Kicking off with a cover of 'Beggars Day', a 1971 song by Crazy Horse, Nazareth previewed several cuts from the impressive 'The Newz' CD, their first in a decade since 'Boogaloo', my one disappointment being the omission of its out 'n' out belter, 'Road Trip'. Here's what they played: 'Beggars Day', 'Keep On Travelling', 'Razzamanaz', 'This Flight Tonight', 'Day At The Beach', 'My White Bicycle', 'Big Boy', 'Enough Love', 'Bad Bad Boy', 'Whiskey Drinking Woman', 'The Gathering', 'Love Hurts', 'Hair Of The Dog', 'Expect No Mercy' and 'Broken Down Angel'.
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Friday 15th February
There's been some bitching about White Lion's new album, 'Return Of The Pride' (released via Frontiers on March 14), on the bulletin board at www.melodicrock.com. I must disagree with the more unkind of these comments. Okay, co-founding guitarist Vito Bratta isn't a part of the band anymore, but it's hard to find fault with tracks like 'Live Your Life', 'Set Me Free', 'Battle At Little Big Horn' and 'Gonna Do It My Way'. Much respect to Mike Tramp and his new line-up for making a great record, and I await their summer visit to the UK. The same goes for House Of Lords, now consisting of original singer James Christian plus a host of hired hands. So long as they keep on making music as great as 'Come To My Kingdom' (available on the same day, also through Frontiers) you won't hear complaints from yours truly - well, not until they play live and sample Gregg Giuffria's keyboard lines again... hahaha.
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Wednesday 13th February
Jesus H Christ... Palace's promotion campaign is starting to look fragile. After a run of 15 games in which it appeared we couldn't lose, it's starting to feel as though we'll never take three points again. Last night Ipswich beat us 1-0 at Selhurst; the club's fourth consecutive win-less fixture. Conceded with the last kick of the first half, their goal had an element of good fortune, and we manufactured enough chances to have rescued at least a point, but the Eagles' overall performance was glaringly devoid of guile or class. When will it end?!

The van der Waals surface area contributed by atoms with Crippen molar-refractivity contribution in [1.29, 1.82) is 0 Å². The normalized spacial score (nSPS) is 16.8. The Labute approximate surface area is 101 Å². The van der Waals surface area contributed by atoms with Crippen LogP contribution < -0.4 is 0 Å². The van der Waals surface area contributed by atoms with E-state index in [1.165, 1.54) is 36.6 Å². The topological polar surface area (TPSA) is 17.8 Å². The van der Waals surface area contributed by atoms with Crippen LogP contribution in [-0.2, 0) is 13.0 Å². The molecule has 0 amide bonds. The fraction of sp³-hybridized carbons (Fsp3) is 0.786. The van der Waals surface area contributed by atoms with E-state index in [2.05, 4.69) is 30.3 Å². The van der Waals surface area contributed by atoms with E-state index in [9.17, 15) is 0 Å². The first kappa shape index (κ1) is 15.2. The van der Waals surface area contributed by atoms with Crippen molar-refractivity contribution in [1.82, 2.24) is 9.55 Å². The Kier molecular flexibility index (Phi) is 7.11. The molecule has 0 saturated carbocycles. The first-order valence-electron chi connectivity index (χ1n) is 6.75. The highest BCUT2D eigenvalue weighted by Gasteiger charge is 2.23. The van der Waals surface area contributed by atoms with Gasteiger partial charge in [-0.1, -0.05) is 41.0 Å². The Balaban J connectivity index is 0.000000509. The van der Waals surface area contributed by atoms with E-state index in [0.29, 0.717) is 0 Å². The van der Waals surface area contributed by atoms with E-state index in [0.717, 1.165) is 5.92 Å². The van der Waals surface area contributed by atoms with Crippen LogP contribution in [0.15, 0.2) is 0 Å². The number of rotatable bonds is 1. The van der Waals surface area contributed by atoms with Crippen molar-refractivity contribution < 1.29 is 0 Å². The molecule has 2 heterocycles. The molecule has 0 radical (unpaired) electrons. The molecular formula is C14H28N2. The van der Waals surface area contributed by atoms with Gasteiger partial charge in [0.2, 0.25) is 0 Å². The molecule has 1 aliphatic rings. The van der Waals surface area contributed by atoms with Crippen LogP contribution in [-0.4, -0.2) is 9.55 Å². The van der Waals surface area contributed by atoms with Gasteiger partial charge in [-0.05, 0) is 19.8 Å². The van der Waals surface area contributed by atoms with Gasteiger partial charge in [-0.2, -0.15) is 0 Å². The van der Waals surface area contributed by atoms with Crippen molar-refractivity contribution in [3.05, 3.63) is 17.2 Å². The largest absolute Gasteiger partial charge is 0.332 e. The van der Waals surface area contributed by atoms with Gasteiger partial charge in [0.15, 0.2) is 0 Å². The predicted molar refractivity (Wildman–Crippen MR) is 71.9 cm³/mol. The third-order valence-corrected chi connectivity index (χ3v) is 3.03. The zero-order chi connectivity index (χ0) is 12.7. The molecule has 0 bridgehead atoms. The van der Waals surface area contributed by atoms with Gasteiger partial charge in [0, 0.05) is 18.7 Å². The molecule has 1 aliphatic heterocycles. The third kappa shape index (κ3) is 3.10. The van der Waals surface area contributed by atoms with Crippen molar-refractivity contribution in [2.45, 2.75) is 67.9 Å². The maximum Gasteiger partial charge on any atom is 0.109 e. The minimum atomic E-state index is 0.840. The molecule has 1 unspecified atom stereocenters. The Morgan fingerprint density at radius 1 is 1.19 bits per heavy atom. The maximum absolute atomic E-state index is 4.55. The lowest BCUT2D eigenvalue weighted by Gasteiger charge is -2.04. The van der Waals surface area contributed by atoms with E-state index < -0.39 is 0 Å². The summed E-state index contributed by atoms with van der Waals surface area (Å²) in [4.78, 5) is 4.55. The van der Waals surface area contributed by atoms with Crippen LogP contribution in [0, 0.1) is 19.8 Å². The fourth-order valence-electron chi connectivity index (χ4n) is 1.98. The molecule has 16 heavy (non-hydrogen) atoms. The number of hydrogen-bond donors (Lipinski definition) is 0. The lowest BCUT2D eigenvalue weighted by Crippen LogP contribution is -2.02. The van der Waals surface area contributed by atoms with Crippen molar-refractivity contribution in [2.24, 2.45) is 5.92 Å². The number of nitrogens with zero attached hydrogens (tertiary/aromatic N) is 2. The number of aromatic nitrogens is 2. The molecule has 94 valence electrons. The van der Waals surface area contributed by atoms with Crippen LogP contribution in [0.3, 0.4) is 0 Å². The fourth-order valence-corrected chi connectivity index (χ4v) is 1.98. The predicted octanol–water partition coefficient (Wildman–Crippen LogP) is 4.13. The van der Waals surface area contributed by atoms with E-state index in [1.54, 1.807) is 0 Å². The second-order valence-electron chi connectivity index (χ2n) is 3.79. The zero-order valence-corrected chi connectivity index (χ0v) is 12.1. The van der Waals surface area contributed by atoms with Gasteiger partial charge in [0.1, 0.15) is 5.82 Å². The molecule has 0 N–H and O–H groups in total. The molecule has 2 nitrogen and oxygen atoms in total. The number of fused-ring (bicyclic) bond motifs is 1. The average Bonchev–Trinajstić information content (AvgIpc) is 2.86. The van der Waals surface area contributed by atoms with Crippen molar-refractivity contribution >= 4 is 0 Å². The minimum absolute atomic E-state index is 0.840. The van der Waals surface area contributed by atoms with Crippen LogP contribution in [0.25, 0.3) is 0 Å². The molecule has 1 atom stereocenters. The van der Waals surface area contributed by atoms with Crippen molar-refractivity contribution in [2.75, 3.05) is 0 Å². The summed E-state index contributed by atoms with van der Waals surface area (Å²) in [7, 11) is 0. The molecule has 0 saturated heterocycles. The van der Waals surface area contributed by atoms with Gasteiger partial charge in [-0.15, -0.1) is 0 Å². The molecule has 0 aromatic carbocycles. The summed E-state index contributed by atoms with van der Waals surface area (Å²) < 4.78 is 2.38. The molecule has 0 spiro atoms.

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Tuesday 12th February
I'm extremely upset to hear that Planet Rock Radio is being axed from the digital airwaves. Unless a buyer steps in to save the day, the station is due to close on March 28. The reason? The station "was not [seen as] an economically viable growth platform" for the company that owns in. Okay, the playlist could've used a thorough revamp - I'm sure that even Ross Halfin reaches for the off button after hearing 'Won't Get Fooled Again' for the third or fourth time in a 24-hour period - but making breakfast won't be the same without Alice Cooper's entertaining chatter, and I'll also miss Rick Wakeman's show. I wonder what'll happen to Nicky Horne...?
And yet considerable cheer arrives in the form of a gift from Rich Wilson. My Classic Rock colleague downloaded a double-CD of rehearsals for Genesis' Six Of The Best gig (with Peter Gabriel on vocals), which took place in secrecy at London's Hammersmith Odeon during the week before the open-air show at a sodden Milton Keynes Bowl in 1982. Rich "thought I'd like a copy". He was dead right!!!
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Monday 11th February
Not had a great deal of time to spend on the site this past week or so, but the Playlist, Quotes and YouTube sections have all been updated.
P.S. Oh dear, oh dear. Coventry City have seen sense and given Iain Dowie his P45 at last...
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Sunday 10th February